We also talked about remuneration – little did I know that the majority of coaches have traditionally been volunteers. This seems to be changing with the emergence of coaching companies like Full Potential who offer a coaching service more akin to that one would find in swimming or tennis or, indeed, triathlon. But still the old school coaches seem determined to continue offering their decades of advice and experience for free, or simply for the great feeling that comes from being part of an athlete’s success.

So it was a very inspiring evening and it has further illuminated the path for me as far as running is concerned. I am clearer than ever that I can achieve more – sub-2:30 in the marathon, a top 50 finish in the London marathon, sub-70 for the half marathon are all in my mind – and more convinced than ever that I would benefit from coaching. And also that in years to come I would love to offer advice and the lessons I have learned to runners aspiring to be the best they possibly can. I love it when the path becomes clear like that, now all I have to do is run down it!

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The Paris marathon was a personal triumph. I had set myself the target of running the race in under 2h45m and finished in 02:43:55. I was 221st out of 31,500 runners. I finished tired and hurting but elated at the same time. And I finished knowing something – that I want to continue trying to improve my marathon times.

For the first week after the marathon, the thought that I want to do more was subsumed by my priority to indulge and recover. However the future was always present, not far from my thoughts.

Two weeks after Paris was the London marathon and supporting my girlfriend and following club mates in the lead up to one of the greatest marathons in the world, in my city, was an irresistible spur to consolidate my feelings about what was going to be next for me. In particular one event made me realise that I am not even close to finished trying to improve in the marathon. Thanks to Carl at Ransacker I won the opportunity to meet a team of running experts that ASICS had brought together at the London Marathon expo. The person I wanted to talk to was Bud Baldaro, UK Athletics’ endurance running coach (like a good student I had even written questions for him). Bud spent at least half an hour with me and asked me about my typical training programme and what I wanted to achieve. His pronouncement at the end of our meeting sent tingles up my spine (and ‘no’ I’m not writing it down, not yet anyway).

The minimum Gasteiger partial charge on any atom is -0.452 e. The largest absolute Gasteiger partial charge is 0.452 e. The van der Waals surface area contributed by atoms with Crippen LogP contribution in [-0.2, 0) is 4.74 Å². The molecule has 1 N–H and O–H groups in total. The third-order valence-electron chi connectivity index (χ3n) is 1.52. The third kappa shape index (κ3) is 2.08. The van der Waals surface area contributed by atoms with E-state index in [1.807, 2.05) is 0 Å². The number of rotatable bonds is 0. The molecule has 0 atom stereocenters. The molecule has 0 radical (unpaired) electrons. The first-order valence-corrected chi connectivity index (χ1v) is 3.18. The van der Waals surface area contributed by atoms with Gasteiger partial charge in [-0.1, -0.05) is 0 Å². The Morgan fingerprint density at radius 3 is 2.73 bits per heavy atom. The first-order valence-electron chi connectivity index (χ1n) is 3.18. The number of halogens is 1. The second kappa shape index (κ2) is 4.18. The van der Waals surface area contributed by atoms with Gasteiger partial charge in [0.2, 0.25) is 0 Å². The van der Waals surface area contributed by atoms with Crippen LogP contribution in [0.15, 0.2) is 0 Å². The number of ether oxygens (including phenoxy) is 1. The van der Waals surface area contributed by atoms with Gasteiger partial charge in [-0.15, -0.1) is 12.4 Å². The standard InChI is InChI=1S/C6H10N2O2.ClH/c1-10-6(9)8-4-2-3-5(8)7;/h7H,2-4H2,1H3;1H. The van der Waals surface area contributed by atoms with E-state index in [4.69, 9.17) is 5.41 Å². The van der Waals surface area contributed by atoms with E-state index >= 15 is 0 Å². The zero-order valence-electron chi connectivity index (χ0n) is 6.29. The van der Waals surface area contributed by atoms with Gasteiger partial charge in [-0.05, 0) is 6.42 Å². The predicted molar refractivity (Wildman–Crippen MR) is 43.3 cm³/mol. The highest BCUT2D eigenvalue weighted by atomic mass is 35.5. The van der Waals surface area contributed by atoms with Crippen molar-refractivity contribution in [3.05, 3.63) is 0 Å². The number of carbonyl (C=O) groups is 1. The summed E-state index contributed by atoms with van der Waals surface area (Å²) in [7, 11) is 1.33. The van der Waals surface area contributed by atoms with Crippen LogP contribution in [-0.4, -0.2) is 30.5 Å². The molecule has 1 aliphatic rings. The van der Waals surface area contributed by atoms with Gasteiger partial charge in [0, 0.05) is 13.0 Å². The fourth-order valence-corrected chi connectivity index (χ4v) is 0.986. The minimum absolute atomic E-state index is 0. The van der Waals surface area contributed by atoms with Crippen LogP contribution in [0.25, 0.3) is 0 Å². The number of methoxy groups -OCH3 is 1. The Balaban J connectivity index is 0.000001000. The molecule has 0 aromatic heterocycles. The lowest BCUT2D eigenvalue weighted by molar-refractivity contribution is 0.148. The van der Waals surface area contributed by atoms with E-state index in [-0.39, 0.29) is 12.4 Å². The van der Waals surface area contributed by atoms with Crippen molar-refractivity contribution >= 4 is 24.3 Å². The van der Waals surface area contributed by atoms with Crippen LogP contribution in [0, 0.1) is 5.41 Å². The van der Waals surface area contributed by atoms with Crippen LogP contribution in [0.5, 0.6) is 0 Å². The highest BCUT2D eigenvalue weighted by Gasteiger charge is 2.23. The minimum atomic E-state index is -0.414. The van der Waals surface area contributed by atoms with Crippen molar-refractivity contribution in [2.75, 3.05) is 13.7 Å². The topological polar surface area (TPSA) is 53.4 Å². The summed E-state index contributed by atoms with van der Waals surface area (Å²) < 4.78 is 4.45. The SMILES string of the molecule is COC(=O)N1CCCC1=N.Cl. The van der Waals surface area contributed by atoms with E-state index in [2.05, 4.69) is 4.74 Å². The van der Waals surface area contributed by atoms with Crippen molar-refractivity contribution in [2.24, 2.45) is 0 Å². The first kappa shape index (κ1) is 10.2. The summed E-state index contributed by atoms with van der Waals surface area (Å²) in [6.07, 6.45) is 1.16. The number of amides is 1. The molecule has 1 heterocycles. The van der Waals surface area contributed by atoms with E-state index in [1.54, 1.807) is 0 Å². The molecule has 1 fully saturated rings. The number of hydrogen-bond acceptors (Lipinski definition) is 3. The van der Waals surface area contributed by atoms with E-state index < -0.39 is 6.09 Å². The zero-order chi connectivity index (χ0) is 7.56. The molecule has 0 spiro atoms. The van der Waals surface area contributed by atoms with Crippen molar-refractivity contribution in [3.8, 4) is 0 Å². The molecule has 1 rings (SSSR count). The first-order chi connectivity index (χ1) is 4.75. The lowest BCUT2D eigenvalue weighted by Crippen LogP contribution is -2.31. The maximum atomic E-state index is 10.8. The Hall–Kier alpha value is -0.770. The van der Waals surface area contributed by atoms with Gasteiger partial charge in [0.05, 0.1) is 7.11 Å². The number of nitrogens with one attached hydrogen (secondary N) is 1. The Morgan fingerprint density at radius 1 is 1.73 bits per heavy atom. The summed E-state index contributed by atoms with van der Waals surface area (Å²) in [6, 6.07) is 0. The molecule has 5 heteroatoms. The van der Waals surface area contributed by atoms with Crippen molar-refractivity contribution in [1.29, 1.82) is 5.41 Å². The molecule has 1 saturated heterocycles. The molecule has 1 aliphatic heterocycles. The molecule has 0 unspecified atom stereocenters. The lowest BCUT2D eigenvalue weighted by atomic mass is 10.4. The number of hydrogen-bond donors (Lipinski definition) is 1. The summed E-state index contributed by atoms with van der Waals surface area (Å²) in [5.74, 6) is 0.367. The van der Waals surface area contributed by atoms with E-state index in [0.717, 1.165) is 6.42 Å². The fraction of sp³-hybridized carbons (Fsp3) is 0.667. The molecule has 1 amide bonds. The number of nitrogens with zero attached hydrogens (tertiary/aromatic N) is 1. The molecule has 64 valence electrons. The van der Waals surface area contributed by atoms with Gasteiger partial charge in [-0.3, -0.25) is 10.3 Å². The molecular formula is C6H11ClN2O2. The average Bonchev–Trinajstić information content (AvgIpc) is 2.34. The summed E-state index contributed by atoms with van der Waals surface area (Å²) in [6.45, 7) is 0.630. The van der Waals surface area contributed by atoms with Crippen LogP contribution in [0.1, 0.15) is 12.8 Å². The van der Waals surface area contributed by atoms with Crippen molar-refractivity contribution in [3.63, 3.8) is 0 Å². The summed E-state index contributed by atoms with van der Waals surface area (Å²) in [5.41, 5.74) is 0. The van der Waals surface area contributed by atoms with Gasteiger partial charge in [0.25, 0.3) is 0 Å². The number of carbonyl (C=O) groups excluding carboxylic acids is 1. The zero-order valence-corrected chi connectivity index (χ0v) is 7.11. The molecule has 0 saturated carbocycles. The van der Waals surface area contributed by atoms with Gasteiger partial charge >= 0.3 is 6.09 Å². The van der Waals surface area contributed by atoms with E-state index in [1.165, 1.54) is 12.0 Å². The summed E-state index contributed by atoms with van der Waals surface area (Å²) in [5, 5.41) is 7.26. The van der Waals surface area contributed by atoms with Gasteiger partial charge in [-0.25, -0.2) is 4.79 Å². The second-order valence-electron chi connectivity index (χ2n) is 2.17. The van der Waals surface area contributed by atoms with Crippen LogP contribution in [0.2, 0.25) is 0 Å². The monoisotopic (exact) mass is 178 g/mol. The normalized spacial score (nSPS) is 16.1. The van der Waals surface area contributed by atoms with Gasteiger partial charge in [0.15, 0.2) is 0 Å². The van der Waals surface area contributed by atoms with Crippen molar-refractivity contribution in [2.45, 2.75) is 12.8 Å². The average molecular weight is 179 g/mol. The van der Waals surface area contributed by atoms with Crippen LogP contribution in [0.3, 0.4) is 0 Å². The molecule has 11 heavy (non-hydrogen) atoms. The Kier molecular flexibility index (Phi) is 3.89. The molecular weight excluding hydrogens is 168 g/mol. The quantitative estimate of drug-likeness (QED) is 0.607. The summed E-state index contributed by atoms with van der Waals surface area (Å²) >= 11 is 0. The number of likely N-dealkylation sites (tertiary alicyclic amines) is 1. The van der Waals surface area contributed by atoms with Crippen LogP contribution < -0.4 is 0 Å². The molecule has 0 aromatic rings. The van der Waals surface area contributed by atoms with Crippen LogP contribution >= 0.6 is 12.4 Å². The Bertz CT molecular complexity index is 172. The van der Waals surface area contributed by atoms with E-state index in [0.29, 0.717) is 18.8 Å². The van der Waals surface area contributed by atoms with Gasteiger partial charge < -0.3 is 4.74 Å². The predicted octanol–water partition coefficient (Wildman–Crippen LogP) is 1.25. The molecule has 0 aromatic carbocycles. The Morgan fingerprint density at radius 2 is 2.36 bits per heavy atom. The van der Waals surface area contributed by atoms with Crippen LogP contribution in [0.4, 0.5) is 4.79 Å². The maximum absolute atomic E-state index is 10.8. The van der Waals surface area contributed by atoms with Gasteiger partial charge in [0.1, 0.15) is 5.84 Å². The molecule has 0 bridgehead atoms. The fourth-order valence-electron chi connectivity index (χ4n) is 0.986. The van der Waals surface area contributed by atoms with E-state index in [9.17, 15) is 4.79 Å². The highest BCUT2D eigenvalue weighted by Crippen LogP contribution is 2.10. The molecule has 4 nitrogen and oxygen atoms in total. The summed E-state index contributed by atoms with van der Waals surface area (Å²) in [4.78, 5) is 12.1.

So now it is over two weeks since Paris. I have had much wine, an abundance of great food and plenty of rest. I feel physically and mentally ready for the next set of challenges. I feel ready to try to fulfill my potential. I know it will not be a smooth road, but I am ready for the trials and tribulations, the inevitable set-backs and the moments of exhilaration. I know there will be self doubt. There will be times when I cannot remember why I signed up for all this. But, like an almost imperceptible hum in the background, there will be the decision that I am going to do the best I possibly can. As long as I can tune into that certainty – remember that in making the decision to push myself as hard as I possibly can I have eliminated all other possibilities – I will get through the tough times. I can’t wait to get started!

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Well, having gone from being so terribly embarrassed about everything I wrote that I didn’t even tell the Swiss that I was writing a blog, to now tweeting about new blog posts, yesterday I took another, massive step – I have written my first guest blog post on Ransacker: You can read it here.

Ransacker is a brilliant idea – a completely independent site where, in the words of the founder “the site [is] to be user managed; they recommend deals, alert us to discrepancies and advise other runners. And in return we will provide them with great content, the best prices…” basically I think Ransacker (which you can check out here) will become a hub for the running community – and let’s face it, who isn’t interested in finding the best priced kit? Check it out if you get time and look out for my next post there!